Crystal: Yes! “I want to cry and dance” is a note that I scrawled at least a half-dozen times while listening to this album. It’s such a bizarre feeling, to be jamming out to a catchy pop tune and then to suddenly remember or become aware that it has a super depressing narrative. I feel conflicted re whether to let myself keep bopping away or try to fight it. Also, the intro could be mistaken for a Katy Perry song. (I mean that as a compliment).
Hansen: I read that Tegan and/or Sara were listening to a lot of pop while writing this album, so that Katy Perry reference makes total sense. I would like to just title this entire review: “I want to cry and dance” or “soaring synths.”
Crystal: <3 soaring synths. In moderation.
Hansen: I like the “in moderation” addendum there. I feel like someone gifted Tegan or Sara with a synthesizer for Christmas and they just couldn’t wait to try it out on like. every. song. ever.
Crystal: “There is nothing love can’t do” is a lyric that I’d expect to hear on the next Hilary Duff record, not on any Tegan and Sara record ever. Their lyrics usually, and so brilliantly, evoke the feelings of heartburst and heartbreak from our own experiences, and that doesn’t happen here at all. They’re so generic. I was really quite disappointed until I read this interview where Tegan admits to having listened to a lot of songs that all express the exact same sentiments about love and she was making fun of that a little. I guess I can deal with below par lyrics if they’re intentional and/or come with an explanation.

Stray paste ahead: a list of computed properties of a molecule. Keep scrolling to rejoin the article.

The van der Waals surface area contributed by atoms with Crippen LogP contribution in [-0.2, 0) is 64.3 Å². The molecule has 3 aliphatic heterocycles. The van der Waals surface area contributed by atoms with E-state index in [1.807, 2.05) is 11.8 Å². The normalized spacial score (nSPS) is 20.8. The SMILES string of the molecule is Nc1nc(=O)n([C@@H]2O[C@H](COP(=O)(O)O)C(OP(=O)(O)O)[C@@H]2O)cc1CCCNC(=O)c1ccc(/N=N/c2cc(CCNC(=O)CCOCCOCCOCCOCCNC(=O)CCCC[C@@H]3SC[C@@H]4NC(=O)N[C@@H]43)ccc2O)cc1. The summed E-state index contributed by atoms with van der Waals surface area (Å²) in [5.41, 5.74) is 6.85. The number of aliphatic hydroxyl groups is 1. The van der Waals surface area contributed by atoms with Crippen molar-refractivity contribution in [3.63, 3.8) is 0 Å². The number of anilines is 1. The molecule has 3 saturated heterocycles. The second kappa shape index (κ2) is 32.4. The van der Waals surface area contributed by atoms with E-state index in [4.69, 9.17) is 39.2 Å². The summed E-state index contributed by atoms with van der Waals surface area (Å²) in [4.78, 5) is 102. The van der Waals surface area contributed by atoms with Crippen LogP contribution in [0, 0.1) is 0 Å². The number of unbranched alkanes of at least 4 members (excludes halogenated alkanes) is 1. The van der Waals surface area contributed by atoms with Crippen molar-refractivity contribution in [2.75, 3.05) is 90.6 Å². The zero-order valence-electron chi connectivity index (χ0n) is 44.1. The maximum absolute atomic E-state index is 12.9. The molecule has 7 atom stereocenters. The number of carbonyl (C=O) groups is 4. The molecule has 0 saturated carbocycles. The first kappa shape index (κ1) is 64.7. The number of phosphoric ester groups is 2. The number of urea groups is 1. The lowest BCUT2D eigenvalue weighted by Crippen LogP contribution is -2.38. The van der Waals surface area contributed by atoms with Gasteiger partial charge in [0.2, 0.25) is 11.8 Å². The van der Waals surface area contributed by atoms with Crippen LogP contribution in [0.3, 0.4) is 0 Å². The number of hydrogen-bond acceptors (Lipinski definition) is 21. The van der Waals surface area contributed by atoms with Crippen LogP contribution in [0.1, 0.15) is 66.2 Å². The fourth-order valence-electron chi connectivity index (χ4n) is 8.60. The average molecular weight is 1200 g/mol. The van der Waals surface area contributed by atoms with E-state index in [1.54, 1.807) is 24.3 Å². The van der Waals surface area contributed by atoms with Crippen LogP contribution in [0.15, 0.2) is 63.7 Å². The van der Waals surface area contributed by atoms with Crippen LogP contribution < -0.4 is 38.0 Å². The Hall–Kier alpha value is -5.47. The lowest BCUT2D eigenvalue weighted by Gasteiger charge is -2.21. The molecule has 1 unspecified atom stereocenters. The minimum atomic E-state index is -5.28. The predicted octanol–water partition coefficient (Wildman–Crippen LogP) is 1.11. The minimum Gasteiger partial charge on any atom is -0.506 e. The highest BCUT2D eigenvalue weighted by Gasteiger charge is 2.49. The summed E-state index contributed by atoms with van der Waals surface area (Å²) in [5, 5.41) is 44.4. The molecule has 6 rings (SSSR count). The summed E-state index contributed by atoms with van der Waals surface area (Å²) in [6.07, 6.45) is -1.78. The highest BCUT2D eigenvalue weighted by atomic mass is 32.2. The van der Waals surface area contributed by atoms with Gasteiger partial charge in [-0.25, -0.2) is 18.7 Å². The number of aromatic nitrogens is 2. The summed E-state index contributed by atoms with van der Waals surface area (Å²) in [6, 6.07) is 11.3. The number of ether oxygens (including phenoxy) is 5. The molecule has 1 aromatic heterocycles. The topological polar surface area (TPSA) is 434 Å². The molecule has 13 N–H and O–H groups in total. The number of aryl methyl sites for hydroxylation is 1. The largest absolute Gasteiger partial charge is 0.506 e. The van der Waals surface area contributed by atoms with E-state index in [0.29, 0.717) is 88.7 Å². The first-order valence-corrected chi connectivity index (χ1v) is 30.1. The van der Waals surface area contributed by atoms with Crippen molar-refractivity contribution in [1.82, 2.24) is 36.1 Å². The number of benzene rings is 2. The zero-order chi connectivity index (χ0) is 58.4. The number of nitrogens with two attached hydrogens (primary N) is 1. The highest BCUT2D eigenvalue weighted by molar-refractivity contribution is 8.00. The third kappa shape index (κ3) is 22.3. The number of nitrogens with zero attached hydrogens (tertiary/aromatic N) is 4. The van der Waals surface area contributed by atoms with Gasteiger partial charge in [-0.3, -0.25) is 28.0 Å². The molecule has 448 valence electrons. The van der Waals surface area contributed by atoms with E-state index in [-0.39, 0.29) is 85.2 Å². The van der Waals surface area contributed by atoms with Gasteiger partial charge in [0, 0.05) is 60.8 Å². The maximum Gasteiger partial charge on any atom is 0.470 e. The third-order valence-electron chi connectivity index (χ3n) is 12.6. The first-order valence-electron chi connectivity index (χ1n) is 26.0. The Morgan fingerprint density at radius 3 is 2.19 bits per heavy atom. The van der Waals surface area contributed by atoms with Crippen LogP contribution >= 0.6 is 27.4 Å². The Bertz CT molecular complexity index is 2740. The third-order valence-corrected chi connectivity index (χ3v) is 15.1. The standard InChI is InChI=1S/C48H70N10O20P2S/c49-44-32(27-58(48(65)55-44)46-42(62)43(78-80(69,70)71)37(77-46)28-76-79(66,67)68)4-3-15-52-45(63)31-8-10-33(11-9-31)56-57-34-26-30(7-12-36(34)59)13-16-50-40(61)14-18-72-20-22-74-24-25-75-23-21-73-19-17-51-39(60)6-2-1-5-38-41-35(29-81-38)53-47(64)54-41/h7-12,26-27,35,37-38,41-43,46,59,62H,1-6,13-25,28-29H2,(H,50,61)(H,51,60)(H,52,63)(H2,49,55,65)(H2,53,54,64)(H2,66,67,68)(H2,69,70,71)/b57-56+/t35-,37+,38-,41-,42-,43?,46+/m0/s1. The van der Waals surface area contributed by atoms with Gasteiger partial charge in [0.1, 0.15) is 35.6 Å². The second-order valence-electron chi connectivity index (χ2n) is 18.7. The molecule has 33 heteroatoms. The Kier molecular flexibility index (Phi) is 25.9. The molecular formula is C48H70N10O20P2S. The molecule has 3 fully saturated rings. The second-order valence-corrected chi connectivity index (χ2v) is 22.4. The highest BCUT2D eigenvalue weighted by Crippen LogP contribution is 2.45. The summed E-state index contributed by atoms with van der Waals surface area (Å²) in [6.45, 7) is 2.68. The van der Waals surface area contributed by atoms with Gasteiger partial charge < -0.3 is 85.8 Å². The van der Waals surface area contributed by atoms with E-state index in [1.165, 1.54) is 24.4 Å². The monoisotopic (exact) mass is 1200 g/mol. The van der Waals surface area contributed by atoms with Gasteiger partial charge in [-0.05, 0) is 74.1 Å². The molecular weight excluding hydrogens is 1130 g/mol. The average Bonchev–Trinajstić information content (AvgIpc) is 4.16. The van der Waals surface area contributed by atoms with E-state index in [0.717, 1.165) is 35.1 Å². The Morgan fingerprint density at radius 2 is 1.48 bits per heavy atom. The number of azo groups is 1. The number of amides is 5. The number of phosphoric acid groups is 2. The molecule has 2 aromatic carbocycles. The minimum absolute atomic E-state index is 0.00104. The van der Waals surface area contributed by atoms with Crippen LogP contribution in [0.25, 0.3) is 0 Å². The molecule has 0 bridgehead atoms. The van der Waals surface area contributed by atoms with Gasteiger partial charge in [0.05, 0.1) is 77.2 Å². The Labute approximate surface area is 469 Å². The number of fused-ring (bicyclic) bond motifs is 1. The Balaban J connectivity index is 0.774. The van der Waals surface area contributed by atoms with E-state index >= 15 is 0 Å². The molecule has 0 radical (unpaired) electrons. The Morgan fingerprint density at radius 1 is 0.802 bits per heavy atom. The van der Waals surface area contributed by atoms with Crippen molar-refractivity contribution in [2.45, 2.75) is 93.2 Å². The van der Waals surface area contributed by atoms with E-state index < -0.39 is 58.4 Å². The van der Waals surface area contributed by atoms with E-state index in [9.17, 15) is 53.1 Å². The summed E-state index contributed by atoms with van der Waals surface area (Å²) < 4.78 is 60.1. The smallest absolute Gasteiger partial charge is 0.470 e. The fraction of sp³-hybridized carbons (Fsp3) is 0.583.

Hansen: The lyrics are killing me on this one. I really, really hope that they meant them ironically, but I just… my eye is twitching. I checked iTunes twice to see if Taylor Swift popped up on shuffle accidentally. “Love They Say” seems really out of place and anti-climactic on this album.
Crystal: Well it wasn’t written for this album, apparently.
Hansen: That makes sense. They should have left it off completely. Is that too harsh? Am I being too mean about this song? Because I just can’t stand it.
Crystal: No. I think it needed to be said.
Hansen: I would have really liked this song to be a bonus track on the album instead.
Crystal: Everyone I’ve discussed Heartthrob with so far have named this song as their favorite, it’s seems to be the fan favorite. I’m not so into it. For me it’s same issue as with “I Was A Fool,” it sounds too glossy. What I do enjoy is how it refers to a relationship between two females; it’s nice to see that songs weren’t made gender neutral in that bid for mainstream pop success.